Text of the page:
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Maybe the best thing to do, said Phoenix Suns forward Larry Nance moments after winning the NBA's Slam-Dunk Championship last Saturday at Denver's McNichols Sports Arena, would be to take the trophy and $10,000 first prize and retire from such competitions. "This sort of thing is just too worrisome to have to go through every year," he said. Julius Erving of the Philadelphia 76ers, the runner-up on Saturday but undoubtedly the alltime crowd favorite, sympathized with Nance. "He's got the reputation now," said the Doctor.
Indeed, the dunk has assumed an importance that far exceeds its role in the game. Defense and team play are nice, but did you see that punk-funk-get-outta-the-way-cuz'-it's-turnin'-all-others-to-junk dunk? A slam is a manifestation of a player's soul, one that his peers appreciate as much as the fans. On Saturday there was no more striking sight than that of Magic Johnson, Mark Aguirre and Isiah Thomas, each an NBA All-Star, but mere spectators on this occasion, reduced to giggling schoolboys throughout the competition.
The heights to which the game has evolved can be measured by the power, creativity and athleticism exhibited by today's dunk artists. "The movements, the defiance of gravity—these guys have taken anything I did and have stretched it far beyond anything I can relate to," says 41-year-old Connie Hawkins, one of the dunk's earliest and most notable practitioners. In the only other dunk competition of real significance, at the 1976 ABA All-Star Game in Denver, Erving prevailed over four other players. Three of them—Artis Gilmore and George Gervin of San Antonio and David Thompson of Seattle—are still playing. But they couldn't challenge the best of today's dunkateers, and they weren't entered in this year's event.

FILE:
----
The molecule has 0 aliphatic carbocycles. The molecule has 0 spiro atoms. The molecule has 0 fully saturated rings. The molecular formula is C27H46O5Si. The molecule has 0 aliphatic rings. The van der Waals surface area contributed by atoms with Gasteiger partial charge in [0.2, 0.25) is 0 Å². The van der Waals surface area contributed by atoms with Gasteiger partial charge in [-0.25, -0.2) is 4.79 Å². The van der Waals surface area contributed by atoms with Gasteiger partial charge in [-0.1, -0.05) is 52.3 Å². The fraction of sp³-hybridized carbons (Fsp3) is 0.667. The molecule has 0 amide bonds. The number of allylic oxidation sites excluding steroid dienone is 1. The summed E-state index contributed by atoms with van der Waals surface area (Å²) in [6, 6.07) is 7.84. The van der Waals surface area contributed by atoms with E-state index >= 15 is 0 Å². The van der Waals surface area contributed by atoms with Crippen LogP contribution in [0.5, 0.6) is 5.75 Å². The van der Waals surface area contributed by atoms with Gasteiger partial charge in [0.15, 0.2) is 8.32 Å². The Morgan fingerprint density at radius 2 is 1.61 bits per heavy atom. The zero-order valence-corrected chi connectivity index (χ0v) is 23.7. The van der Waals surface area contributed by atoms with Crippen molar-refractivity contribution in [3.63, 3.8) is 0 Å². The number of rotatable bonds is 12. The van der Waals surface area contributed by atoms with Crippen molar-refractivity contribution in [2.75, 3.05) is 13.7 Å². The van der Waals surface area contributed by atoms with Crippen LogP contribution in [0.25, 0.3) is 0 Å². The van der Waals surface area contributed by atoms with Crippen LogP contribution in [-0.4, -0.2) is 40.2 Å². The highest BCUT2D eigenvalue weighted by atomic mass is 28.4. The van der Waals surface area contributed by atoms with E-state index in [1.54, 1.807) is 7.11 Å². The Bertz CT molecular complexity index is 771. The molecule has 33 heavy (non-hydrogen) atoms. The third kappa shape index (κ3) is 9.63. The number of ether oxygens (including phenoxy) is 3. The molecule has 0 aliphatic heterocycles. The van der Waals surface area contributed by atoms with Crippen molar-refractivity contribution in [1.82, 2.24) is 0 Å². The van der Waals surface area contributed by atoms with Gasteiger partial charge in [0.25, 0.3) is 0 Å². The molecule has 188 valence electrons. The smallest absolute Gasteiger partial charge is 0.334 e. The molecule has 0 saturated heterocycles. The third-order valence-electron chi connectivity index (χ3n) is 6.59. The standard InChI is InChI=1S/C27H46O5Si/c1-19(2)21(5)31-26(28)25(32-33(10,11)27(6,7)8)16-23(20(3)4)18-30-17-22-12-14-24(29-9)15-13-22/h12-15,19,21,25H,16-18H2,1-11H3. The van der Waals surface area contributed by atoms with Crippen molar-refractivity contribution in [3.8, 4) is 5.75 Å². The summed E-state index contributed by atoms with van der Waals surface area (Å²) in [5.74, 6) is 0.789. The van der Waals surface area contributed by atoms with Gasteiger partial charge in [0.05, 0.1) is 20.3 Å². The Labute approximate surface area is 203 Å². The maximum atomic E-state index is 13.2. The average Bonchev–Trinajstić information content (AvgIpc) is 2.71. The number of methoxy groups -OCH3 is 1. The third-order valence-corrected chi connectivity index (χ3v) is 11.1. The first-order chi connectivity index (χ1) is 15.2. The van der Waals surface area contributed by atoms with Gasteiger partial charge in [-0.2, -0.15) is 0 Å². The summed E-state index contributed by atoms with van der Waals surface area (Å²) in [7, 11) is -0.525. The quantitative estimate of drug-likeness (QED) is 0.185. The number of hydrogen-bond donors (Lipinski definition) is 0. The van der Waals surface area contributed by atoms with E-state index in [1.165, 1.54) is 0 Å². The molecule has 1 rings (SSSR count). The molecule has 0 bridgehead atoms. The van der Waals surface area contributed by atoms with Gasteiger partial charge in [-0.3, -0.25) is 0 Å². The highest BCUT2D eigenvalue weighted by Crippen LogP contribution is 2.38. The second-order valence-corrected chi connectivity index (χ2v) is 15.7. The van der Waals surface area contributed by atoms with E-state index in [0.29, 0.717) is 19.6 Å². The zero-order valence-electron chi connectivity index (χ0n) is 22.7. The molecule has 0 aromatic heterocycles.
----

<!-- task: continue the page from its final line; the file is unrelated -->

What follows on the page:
Before his arrival in Denver, where he would also be a starting forward for the Eastern Conference's victorious squad in Sunday's All-Star Game, Erving, who is finally approaching some semblance of mortality at age 33, wondered aloud about how he came to be chosen for this year's competition—in fact, the players were selected by a 14-member panel of experts—and decried his lack of motivation. However, $10,000 can get a guy stirred up, even one as well-heeled as Doc. And the public-address announcer may well have gotten Erving aroused by saying that many of Dr. J's eight rivals were still in high school when he won in '76. Incentives aside, while Erving was the sentimental choice of nearly everyone on hand, most observers conceded that the winner would be one of the young bucks. Nance and Atlanta's Dominique Wilkins were heavy early favorites.
Both coveted the title, but neither would admit it. Said Wilkins Friday night, "Other players keep trying to put the championship off on me already. They say, 'Yeah, Dominique, you're going to win.' I just pass it right back to them: 'Nope, you're the man; you're going to win.' " Nance's unofficial coach, the Suns' All-Star guard, Walter Davis, told everyone that Nance had been perfecting his favorite slam during Phoenix practices for the past month. Sometimes he even worked on his stuff during pre-game warmups. Nance, however, denied it. "I started to do it one day in practice," he said, "but after about 15 minutes Coach [John] MacLeod told me to stop. I think he was afraid I'd get hurt."